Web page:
Obama gains Kerry’s endorsement

Sen. John Kerry, D-Mass., believes Sen. Barack Obama has what Nevada voters are looking for.

Kerry, who spent plenty of time in this crucial swing state as the Democratic presidential nominee four years ago, said Thursday that Obama is in tune with the needs of the Silver State.

"Nevada is a state that cares a lot about moving the country forward," he said. With the state’s rapid development, infrastructure and energy needs, voters here are looking for a candidate who promises to overhaul the system, he said.

"Nevada wants change. The whole country wants change," Kerry said in a phone interview on his way back to Boston from South Carolina, where he announced his support for Obama Thursday. "I haven’t met anybody who doesn’t think things can’t be better. People are fed up with Washington, and Barack Obama represents change."

Kerry’s 2004 efforts here didn’t pay off. He lost to President Bush by a margin of three and a half percentage points in Nevada.

Obama arrives in town today as he and rival Hillary Clinton, who was in Las Vegas Thursday, battle for the support of the state’s Democrats in the Jan. 19 Nevada caucuses.

Both are saturating television airwaves with commercials, all of them positive messages so far. Obama on Thursday put another ad into his rotation, "Moment," which intersperses footage of a well-received speech the Illinois senator gave in Des Moines with quotations from news headlines, including one in the Review-Journal, attesting to his message.

The 60-second ad, versions of which have aired elsewhere, will run alongside a commercial about health care in which Obama talks about his mother’s death from cancer.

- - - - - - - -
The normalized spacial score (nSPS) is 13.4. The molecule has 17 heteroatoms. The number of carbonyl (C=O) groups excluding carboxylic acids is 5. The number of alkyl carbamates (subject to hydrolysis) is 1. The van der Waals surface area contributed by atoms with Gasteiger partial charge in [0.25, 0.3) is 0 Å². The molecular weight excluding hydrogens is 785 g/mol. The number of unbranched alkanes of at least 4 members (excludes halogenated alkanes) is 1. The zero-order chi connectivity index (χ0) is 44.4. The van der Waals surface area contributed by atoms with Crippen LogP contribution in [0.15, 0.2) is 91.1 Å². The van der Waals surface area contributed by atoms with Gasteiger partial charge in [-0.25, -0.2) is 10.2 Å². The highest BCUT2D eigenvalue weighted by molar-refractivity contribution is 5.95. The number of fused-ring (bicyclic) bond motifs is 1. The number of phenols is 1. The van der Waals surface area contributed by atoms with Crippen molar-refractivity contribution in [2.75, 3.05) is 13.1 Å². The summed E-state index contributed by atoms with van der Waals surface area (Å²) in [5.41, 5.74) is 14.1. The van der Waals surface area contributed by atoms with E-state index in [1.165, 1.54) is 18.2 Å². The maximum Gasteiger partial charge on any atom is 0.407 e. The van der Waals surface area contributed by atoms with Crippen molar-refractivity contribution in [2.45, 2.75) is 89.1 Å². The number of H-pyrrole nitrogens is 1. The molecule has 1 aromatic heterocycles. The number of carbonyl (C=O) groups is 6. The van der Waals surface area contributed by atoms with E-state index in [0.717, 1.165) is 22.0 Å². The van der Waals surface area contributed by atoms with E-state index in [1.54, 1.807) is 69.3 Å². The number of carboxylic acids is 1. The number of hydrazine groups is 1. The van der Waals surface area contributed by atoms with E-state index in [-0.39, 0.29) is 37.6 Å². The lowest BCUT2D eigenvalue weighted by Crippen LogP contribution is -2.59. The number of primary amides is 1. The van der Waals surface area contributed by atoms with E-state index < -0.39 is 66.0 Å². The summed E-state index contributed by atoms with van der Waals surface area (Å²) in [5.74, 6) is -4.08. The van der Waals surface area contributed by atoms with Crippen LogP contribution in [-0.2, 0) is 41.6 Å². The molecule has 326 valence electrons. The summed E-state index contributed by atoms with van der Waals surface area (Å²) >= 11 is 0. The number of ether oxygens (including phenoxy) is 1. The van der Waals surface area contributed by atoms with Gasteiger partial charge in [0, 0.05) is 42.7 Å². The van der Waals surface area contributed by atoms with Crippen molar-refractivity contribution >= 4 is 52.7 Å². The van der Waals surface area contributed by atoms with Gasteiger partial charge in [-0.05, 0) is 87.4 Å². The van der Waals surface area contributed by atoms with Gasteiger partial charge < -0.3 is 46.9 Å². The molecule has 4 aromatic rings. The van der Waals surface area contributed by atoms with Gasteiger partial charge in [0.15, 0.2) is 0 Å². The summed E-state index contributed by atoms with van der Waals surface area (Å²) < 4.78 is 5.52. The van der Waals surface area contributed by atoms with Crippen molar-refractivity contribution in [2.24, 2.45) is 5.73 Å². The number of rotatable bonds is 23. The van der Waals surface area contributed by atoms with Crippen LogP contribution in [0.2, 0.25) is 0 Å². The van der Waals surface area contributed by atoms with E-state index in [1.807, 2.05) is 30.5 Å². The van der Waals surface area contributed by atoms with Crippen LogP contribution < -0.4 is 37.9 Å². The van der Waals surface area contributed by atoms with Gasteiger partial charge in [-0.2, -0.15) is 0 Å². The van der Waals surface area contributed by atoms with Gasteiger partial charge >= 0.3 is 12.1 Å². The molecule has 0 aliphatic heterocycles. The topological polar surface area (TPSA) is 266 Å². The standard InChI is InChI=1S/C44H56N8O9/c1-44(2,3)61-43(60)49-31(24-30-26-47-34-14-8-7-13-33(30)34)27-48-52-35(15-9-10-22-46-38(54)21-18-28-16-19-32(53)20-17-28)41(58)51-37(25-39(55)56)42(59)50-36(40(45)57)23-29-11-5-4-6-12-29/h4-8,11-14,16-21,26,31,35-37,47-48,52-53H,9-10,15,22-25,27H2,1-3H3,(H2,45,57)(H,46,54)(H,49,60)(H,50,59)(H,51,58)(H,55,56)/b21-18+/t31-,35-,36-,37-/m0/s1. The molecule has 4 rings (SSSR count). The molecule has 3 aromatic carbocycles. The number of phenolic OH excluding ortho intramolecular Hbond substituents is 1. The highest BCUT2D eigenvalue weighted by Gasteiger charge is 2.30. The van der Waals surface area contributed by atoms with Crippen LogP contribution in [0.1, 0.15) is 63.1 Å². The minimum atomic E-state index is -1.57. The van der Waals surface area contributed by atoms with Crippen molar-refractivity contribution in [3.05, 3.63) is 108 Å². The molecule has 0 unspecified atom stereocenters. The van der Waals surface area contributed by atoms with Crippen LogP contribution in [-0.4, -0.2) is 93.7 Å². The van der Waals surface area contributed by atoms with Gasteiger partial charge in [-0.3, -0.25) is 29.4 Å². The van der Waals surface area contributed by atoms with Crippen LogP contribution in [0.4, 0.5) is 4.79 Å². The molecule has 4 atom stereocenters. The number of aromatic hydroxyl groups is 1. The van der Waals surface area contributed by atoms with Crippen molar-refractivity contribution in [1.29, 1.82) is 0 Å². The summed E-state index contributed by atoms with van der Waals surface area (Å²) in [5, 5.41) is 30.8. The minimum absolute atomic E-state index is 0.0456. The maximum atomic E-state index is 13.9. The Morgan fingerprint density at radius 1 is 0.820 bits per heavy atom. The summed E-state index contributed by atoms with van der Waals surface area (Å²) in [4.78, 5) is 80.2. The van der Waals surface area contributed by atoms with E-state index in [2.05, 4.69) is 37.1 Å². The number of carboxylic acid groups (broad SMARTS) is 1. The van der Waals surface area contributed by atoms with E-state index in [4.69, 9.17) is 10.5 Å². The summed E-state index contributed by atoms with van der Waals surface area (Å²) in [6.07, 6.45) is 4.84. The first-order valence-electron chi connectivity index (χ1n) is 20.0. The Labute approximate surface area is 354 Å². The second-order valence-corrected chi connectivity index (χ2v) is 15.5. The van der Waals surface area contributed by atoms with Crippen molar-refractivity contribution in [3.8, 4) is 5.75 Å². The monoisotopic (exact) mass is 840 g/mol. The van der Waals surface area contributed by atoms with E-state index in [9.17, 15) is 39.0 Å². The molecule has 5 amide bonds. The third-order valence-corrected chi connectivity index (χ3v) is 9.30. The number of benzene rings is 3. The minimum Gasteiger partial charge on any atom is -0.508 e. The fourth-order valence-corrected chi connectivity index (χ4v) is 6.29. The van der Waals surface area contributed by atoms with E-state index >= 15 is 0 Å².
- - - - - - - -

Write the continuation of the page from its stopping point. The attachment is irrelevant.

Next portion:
The well-established theme of the still-early presidential contest pits Obama’s image as a visionary reformer against Clinton’s as seasoned and ready to make things happen. Both are using the C-word — "change" — nearly nonstop.

"I don’t want to spend the next year, or the next four years, re-fighting the same fights that we had in the 1990s," Obama says in the ad. "I don’t want to pit red America against blue America. I want to be the president of the United States of America."

Kerry, in the interview, said Obama shouldn’t be perceived as naive just because he is preaching unity. "Barack Obama is not just glossy words," he said, listing among Obama’s accomplishments ethics reform in Congress and children’s health care in Illinois.

"He knows how to get these things done," Kerry said. "He’s also smart enough to see pretty quickly that the place is broken. Some people are trying to reduce his rhetoric, but what great leader has not inspired?"

In endorsing Obama, Kerry passed over not only Clinton but his former running mate, John Edwards, who insists he still can compete in Nevada despite what increasingly looks like a two-person race. Relations between Edwards and Kerry had reportedly become strained in the years since their ticket’s defeat.

Asked whether he, a senator for more than two decades, didn’t represent the very Washington establishment Obama is campaigning against, Kerry said, "Everybody in Washington is unfortunately caught up in the gridlock the Republicans are creating. Harry Reid is our majority leader, your senator, and he will be the first to tell you. … People understand where the problem is, but a lot of Americans are just fed up with the whole thing."

Whether the Democrats can succeed this year where they came up short in 2004 "is up to the voters," Kerry said, adding that he wouldn’t be surprised if many Nevadans regret their votes for Bush.

"I do believe a lot of people regret that there hasn’t been more leadership from the White House in the past four years on issues that matter to them," he said. "Nevadans in particular," he said, "heard Bush vow to base decisions on ‘sound science,’ then saw him push forward with the nuclear waste repository at Yucca Mountain, despite evidence some of the science was flawed."

Obama opposes the Yucca Mountain project even though his home state of Illinois would like to send spent nuclear rods to Nevada and the nuclear industry has contributed heavily to his campaign.

Contact reporter Molly Ball at mball @reviewjournal.com or (702) 387-2919.

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